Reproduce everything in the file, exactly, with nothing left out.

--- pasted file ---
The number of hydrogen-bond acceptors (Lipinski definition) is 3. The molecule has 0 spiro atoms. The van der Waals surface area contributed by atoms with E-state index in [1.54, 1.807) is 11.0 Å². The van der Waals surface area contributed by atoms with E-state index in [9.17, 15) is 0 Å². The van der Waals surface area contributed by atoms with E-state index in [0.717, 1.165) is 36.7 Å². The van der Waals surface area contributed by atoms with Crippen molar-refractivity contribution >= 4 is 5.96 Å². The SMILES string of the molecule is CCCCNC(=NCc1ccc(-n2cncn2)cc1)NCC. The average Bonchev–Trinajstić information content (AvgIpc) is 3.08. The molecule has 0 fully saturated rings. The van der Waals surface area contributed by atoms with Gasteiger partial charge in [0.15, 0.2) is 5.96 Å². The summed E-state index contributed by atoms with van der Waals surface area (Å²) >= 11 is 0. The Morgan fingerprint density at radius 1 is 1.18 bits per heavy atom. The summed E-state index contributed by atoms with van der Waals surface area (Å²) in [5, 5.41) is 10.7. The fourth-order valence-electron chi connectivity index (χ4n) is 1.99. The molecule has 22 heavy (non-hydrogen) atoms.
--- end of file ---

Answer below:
The number of hydrogen-bond acceptors (Lipinski definition) is 3. The molecule has 0 spiro atoms. The van der Waals surface area contributed by atoms with E-state index in [1.54, 1.807) is 11.0 Å². The van der Waals surface area contributed by atoms with E-state index in [9.17, 15) is 0 Å². The van der Waals surface area contributed by atoms with E-state index in [0.717, 1.165) is 36.7 Å². The van der Waals surface area contributed by atoms with Crippen molar-refractivity contribution >= 4 is 5.96 Å². The SMILES string of the molecule is CCCCNC(=NCc1ccc(-n2cncn2)cc1)NCC. The average Bonchev–Trinajstić information content (AvgIpc) is 3.08. The molecule has 0 fully saturated rings. The van der Waals surface area contributed by atoms with Gasteiger partial charge in [0.15, 0.2) is 5.96 Å². The summed E-state index contributed by atoms with van der Waals surface area (Å²) >= 11 is 0. The Morgan fingerprint density at radius 1 is 1.18 bits per heavy atom. The summed E-state index contributed by atoms with van der Waals surface area (Å²) in [5, 5.41) is 10.7. The fourth-order valence-electron chi connectivity index (χ4n) is 1.99. The molecule has 22 heavy (non-hydrogen) atoms.